These two great disciples of Christ exemplify President Gordon B. Hinckley’s admonition to all of us when he said: “I have been quoted as saying, ‘Do the best you can.’ But I want to emphasize that it be the very best. We are too prone to be satisfied with mediocre performance. We are capable of doing so much better” (“Standing Strong and Immovable,” Worldwide Leadership Training Meeting, 10 Jan. 2004, 21).
Surely President Hinckley’s counsel and encouragement applies as much to the development and strengthening of our testimonies of Jesus Christ as to anything else.
True testimonies bring the light of the restored gospel of Jesus Christ into our lives and focus all of us toward the same goal of returning to our Father in Heaven—yet our individual testimonies come through varied experiences and at different stages in our lives.
Like Jim, as a young man I was privileged to have “goodly parents” (1 Ne. 1:1). They taught gospel principles and values to our family by precept and example. As a young boy I thought I had a testimony. I believed! Then came some personal spiritual experiences through faith, prayer, scripture study, and especially father’s blessings in our home that caused me to think more seriously about the principles I had been taught and believed—but even more deeply about what I was beginning to feel. I will be forever grateful to parents who helped coach me through those precious spiritual experiences. They have had a lasting impact on me and on the strength of my testimony.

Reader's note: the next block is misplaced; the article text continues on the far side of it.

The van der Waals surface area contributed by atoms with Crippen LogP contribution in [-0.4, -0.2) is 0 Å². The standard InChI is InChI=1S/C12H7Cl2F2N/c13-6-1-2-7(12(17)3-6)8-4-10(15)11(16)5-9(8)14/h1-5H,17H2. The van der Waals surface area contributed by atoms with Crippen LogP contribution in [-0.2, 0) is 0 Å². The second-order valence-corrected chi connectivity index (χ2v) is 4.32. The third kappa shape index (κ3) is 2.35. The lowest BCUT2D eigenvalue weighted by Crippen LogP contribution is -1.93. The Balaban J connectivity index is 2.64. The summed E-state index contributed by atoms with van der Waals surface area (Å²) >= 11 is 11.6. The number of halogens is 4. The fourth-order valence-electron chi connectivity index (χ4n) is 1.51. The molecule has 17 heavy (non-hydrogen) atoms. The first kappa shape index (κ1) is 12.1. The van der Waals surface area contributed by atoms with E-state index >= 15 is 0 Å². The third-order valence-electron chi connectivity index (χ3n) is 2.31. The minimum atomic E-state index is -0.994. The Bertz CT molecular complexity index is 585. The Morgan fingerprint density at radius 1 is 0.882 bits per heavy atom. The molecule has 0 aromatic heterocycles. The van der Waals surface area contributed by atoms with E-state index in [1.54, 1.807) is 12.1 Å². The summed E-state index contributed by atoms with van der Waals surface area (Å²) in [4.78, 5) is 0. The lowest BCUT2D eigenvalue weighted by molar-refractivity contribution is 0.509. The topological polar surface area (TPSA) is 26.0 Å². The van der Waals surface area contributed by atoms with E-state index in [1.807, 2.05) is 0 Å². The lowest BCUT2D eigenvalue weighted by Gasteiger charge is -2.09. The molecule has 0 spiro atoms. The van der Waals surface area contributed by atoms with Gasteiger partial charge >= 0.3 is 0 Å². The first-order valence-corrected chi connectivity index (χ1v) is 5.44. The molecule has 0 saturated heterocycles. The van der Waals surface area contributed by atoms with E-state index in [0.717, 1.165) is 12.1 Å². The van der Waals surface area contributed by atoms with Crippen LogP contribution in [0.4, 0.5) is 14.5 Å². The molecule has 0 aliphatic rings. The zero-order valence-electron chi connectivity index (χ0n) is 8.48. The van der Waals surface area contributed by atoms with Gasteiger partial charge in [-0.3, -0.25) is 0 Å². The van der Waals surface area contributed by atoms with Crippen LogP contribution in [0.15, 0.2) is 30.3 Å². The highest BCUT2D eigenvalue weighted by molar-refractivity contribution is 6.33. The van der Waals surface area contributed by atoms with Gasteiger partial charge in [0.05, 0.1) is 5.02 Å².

I think Alma must have had us in mind as he was teaching the Zoramites how to gain testimonies of the truth:
“But behold, if ye will awake and arouse your faculties, even to an experiment upon my words, and exercise a particle of faith, yea, even if ye can no more than desire to believe, let this desire work in you, even until ye believe in a manner that ye can give place for a portion of my words” (Alma 32:27).
Alma then went on to “compare the word unto a seed.” He explained that as hearts are opened, “it will begin to swell within your breasts” (Alma 32:28). Alma then gave us the key to developing a successful testimony:
“But if ye will nourish the word, yea, nourish the tree as it beginneth to grow, by your faith with great diligence, and with patience, looking forward to the fruit thereof, it shall take root; and behold it shall be a tree springing up unto everlasting life” (Alma 32:41).
And then the promise!